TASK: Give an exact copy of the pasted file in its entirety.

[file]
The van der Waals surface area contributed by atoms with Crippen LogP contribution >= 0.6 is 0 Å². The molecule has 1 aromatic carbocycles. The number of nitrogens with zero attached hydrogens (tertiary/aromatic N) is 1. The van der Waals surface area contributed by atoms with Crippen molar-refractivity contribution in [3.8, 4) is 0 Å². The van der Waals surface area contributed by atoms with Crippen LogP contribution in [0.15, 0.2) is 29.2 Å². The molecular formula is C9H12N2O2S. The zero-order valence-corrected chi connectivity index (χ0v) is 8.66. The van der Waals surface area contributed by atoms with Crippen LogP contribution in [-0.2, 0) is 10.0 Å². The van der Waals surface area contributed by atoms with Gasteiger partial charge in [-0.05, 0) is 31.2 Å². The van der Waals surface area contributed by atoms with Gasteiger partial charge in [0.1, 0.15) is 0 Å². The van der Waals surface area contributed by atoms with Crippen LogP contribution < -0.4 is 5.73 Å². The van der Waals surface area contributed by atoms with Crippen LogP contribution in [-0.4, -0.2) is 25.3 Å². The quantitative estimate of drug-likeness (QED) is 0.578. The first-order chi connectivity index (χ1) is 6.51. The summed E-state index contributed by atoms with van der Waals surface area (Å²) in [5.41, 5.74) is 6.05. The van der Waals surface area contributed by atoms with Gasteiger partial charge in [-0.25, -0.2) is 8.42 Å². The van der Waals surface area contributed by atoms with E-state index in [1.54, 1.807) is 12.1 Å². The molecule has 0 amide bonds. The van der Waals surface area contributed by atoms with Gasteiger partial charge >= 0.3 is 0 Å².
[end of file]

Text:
The van der Waals surface area contributed by atoms with Crippen LogP contribution >= 0.6 is 0 Å². The molecule has 1 aromatic carbocycles. The number of nitrogens with zero attached hydrogens (tertiary/aromatic N) is 1. The van der Waals surface area contributed by atoms with Crippen molar-refractivity contribution in [3.8, 4) is 0 Å². The van der Waals surface area contributed by atoms with Crippen LogP contribution in [0.15, 0.2) is 29.2 Å². The molecular formula is C9H12N2O2S. The zero-order valence-corrected chi connectivity index (χ0v) is 8.66. The van der Waals surface area contributed by atoms with Crippen LogP contribution in [-0.2, 0) is 10.0 Å². The van der Waals surface area contributed by atoms with Gasteiger partial charge in [-0.05, 0) is 31.2 Å². The van der Waals surface area contributed by atoms with Gasteiger partial charge in [0.1, 0.15) is 0 Å². The van der Waals surface area contributed by atoms with Crippen LogP contribution < -0.4 is 5.73 Å². The van der Waals surface area contributed by atoms with Crippen LogP contribution in [-0.4, -0.2) is 25.3 Å². The quantitative estimate of drug-likeness (QED) is 0.578. The first-order chi connectivity index (χ1) is 6.51. The summed E-state index contributed by atoms with van der Waals surface area (Å²) in [5.41, 5.74) is 6.05. The van der Waals surface area contributed by atoms with Gasteiger partial charge in [-0.25, -0.2) is 8.42 Å². The van der Waals surface area contributed by atoms with E-state index in [1.54, 1.807) is 12.1 Å². The molecule has 0 amide bonds. The van der Waals surface area contributed by atoms with Gasteiger partial charge >= 0.3 is 0 Å².